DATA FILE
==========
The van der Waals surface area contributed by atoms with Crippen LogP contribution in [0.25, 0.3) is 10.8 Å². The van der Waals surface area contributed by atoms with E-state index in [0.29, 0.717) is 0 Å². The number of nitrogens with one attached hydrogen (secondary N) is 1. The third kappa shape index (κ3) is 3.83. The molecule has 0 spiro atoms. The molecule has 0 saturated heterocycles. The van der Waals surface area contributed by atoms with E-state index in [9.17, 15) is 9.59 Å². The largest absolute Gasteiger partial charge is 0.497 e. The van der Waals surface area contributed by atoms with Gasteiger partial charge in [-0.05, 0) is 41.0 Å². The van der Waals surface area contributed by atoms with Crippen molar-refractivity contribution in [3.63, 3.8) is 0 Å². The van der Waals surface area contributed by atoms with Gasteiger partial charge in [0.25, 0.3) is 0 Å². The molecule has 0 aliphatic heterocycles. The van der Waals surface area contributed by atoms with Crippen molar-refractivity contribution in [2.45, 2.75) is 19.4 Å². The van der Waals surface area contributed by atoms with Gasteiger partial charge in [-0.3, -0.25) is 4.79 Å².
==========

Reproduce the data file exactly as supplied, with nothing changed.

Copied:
The van der Waals surface area contributed by atoms with Crippen LogP contribution in [0.25, 0.3) is 10.8 Å². The van der Waals surface area contributed by atoms with E-state index in [0.29, 0.717) is 0 Å². The number of nitrogens with one attached hydrogen (secondary N) is 1. The third kappa shape index (κ3) is 3.83. The molecule has 0 spiro atoms. The molecule has 0 saturated heterocycles. The van der Waals surface area contributed by atoms with E-state index in [9.17, 15) is 9.59 Å². The largest absolute Gasteiger partial charge is 0.497 e. The van der Waals surface area contributed by atoms with Gasteiger partial charge in [-0.05, 0) is 41.0 Å². The van der Waals surface area contributed by atoms with Crippen molar-refractivity contribution in [3.63, 3.8) is 0 Å². The van der Waals surface area contributed by atoms with Gasteiger partial charge in [0.25, 0.3) is 0 Å². The molecule has 0 aliphatic heterocycles. The van der Waals surface area contributed by atoms with Crippen molar-refractivity contribution in [2.45, 2.75) is 19.4 Å². The van der Waals surface area contributed by atoms with Gasteiger partial charge in [-0.3, -0.25) is 4.79 Å².